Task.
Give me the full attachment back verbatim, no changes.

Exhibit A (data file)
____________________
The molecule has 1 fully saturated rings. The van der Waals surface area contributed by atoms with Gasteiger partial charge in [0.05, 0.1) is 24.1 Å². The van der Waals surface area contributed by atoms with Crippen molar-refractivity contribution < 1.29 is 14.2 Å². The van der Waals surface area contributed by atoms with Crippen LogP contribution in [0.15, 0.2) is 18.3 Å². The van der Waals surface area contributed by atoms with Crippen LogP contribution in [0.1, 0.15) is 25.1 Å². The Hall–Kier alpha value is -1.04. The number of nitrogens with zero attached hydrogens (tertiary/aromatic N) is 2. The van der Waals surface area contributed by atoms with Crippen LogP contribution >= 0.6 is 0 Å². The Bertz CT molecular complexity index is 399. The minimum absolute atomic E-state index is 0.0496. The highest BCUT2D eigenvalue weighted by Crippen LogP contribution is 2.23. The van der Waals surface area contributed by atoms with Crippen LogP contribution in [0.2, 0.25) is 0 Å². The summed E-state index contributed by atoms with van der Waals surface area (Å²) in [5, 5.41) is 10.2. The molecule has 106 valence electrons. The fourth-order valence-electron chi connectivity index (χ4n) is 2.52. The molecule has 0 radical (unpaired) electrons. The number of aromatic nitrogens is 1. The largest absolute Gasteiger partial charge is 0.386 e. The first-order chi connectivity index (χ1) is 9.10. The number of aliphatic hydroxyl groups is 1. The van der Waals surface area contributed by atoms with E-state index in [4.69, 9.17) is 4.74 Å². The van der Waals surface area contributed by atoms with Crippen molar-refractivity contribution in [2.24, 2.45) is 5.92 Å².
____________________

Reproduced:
The molecule has 1 fully saturated rings. The van der Waals surface area contributed by atoms with Gasteiger partial charge in [0.05, 0.1) is 24.1 Å². The van der Waals surface area contributed by atoms with Crippen molar-refractivity contribution < 1.29 is 14.2 Å². The van der Waals surface area contributed by atoms with Crippen LogP contribution in [0.15, 0.2) is 18.3 Å². The van der Waals surface area contributed by atoms with Crippen LogP contribution in [0.1, 0.15) is 25.1 Å². The Hall–Kier alpha value is -1.04. The number of nitrogens with zero attached hydrogens (tertiary/aromatic N) is 2. The van der Waals surface area contributed by atoms with Crippen LogP contribution >= 0.6 is 0 Å². The Bertz CT molecular complexity index is 399. The minimum absolute atomic E-state index is 0.0496. The highest BCUT2D eigenvalue weighted by Crippen LogP contribution is 2.23. The van der Waals surface area contributed by atoms with Crippen LogP contribution in [0.2, 0.25) is 0 Å². The summed E-state index contributed by atoms with van der Waals surface area (Å²) in [5, 5.41) is 10.2. The molecule has 106 valence electrons. The fourth-order valence-electron chi connectivity index (χ4n) is 2.52. The molecule has 0 radical (unpaired) electrons. The number of aromatic nitrogens is 1. The largest absolute Gasteiger partial charge is 0.386 e. The first-order chi connectivity index (χ1) is 9.10. The number of aliphatic hydroxyl groups is 1. The van der Waals surface area contributed by atoms with E-state index in [4.69, 9.17) is 4.74 Å². The van der Waals surface area contributed by atoms with Crippen molar-refractivity contribution in [2.24, 2.45) is 5.92 Å².